One of Martin Luther's greatest contributions to church music was the chorale, which later was enhanced by composers such as Bach, Hadyn, Mozart, Beethoven and many other contempoaries. Chorales and four-part singing were popularized in the 17th century but due to the Thirty Year’s War, church needs changed and people developed better personal worship. Though the choirs shrunk in numbers, members of the church still felt the need for individual devotional with God. Hymns with comforting lyrics and heaven bound themes were emphasized as the war took its toll on the church. Later works became re-inventions, composed of old chant melodies with new spiritualized texts called contrafactas and motets. These re-inventions along with earlier recitatives were later used as a springboard in the developments of Lutheran cantatas and passions. Teleman, Schutz, Handel and Bach were the greatest originators and innovators of Passions. These musical settings were poetic meditations on Christ's crucifixion. Plainsong melodies emulated the sufferings of Christ according to the Gospel accounts.In a passion service, one priest would sing narrative portions, another the words of Christ and a third the words of the crowd in polyphonic portions of motet style. The works of passions also influenced Catholics for their church services and masses.Passions also set the pretext and origins of 16th and 17th Century musicals known as operas.

New and modified instruments of strings, brass, percussion and organ were also developed and utilized in orchestras for church services. No other time in history has music possessed an exhilarating progression and enthusiasm other than the Pre and Post Reformation era. The fresh 15th century ideas of musical instruments and music theory were explored and redefined to form new sounds and styles which pointed toward the Neoclassic era. The father of music theory himself, J.S. Bach, quickly implemented the new developments of music in the church. Protestants such as Luther and Bach capitalized on the new wealth of musical ideas for God's use and glory in the church. Richard Viladesau, in his book "Theology and The Arts," the author comments on Luther's contributions to church music. The writer says:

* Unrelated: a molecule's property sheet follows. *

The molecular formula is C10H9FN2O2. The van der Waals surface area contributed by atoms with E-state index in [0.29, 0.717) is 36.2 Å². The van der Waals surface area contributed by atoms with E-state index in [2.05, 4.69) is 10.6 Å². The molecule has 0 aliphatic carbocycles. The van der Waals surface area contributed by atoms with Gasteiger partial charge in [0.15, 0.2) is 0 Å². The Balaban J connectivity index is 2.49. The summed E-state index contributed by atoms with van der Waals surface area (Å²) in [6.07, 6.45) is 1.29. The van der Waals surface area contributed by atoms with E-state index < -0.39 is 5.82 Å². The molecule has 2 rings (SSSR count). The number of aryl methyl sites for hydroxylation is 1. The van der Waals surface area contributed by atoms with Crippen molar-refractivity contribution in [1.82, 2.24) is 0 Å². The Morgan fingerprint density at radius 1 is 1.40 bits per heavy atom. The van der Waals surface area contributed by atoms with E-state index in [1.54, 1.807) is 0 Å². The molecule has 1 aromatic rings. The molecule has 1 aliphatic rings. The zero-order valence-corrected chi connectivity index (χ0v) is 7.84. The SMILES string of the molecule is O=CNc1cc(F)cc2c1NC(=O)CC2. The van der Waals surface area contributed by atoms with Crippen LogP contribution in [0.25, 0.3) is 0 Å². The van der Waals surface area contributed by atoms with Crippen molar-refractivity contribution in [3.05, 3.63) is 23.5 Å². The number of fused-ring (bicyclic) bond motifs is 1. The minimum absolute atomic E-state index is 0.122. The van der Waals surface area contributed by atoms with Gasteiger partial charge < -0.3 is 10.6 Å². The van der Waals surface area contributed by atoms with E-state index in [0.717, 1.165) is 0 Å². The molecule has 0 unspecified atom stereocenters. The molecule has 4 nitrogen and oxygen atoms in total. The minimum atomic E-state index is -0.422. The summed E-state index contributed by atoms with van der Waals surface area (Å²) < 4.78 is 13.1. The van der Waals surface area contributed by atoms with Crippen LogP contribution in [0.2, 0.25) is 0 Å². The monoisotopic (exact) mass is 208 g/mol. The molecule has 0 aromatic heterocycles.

"Thus the positive evaluation of music in the church was founded on the idea that the music we hear on earth gives us a sensible taste of the spiritual order and finality of all being and, in its truest nature, expresses of all desire for God.


Thus we see the arts employed as spiritual warfare. Faced with the threat of Protestantism, the Roman Catholic church spent lavishly on religious art to revive the faith of their congregations. Rich churches, abbeys and bishops commissioned leading artists such as Rubens. Many trained in Italy, and were influenced by Michelangelo, Raphael and the whole history of Italian art. In Antwerp, they had to paint religious subjects - aiming at spectacular, grand effects, whilst looking very realistic, and conveying a simple emotional message to the faithful.

There is incredible artwork in scripture that expresses praise and thankfulness to God. Whatever we do in word or in deed, scripture exhorts us to do all that we do in the name of Yeshua haMashiach/Jesus Christ. This should govern the work of the artist and be his or her testimony.

The Song of Jericho Song of the Sea Vive La France! The Gift of the Cranes Market Day A Time To Sow Flowers For The Market The Quai Marche De Poissons Lavender Fields The Tuscan Farmers Market The French Florist Glimpse In The The Mirror Under The Apple Trees Afternoon In Seville Up From The Wilderness The Fencing Lesson Girl In A Velvet Cape The Flower Seller Breton Woman Knitting Sugar Plum Land Girl & Her Dog The Lily of Provence La Floriste Palais de Grace Plowing The Field Marche Du LaRochelle The Serenade David's Harp Street Musicians The Florist The Orchard Hydrangeas Autumn In The Park Le Fleur Marche Light The Menorah! Budding Blossoms Girl In A Velvet Cape The Florist Wings of Morning: Aijalon Report
The White Rose Gabriel & Amber Dawn and sons Jeiven and Zen The Lark Ascending The Lovers
Aholiab Son Of Ahisamach Horns & Craftmen A Man For All Seasons Art For Glory & For Beauty Skylarks Bezaleel Paint By The Spirit The Sanctified Imagination
The Artist As Prophet Alouette des Champ Claude Monet Skylark's Newsletter Van Gogh's Religious Artwork Claude MonetTom Campbell The Life of An ArtistMinister For Your Wedding Marriage Celebration Writer-Illustrator Alana Campbell's Paintings The Methods & Medias God Chooses Pierre Auguste Renoir Rembrandt Van Rijn Johannes Vermeer
Skylark's Studio Artwork

Skylark Studio Artwork Walking Among The Stones of Fire Skylark Art Studio
Skylark Studio On The Snohomish River The Song of the Lord In The Arts Skylark StudioThe Song of the Sea Song of Jericho

Contact Info:

Skylark's Art Studio At Lowell Village
Tom & Alana Campbell

98203 USA
Telephone (425) 252-2981

A Minister For Your Marriage Celebration
Page 5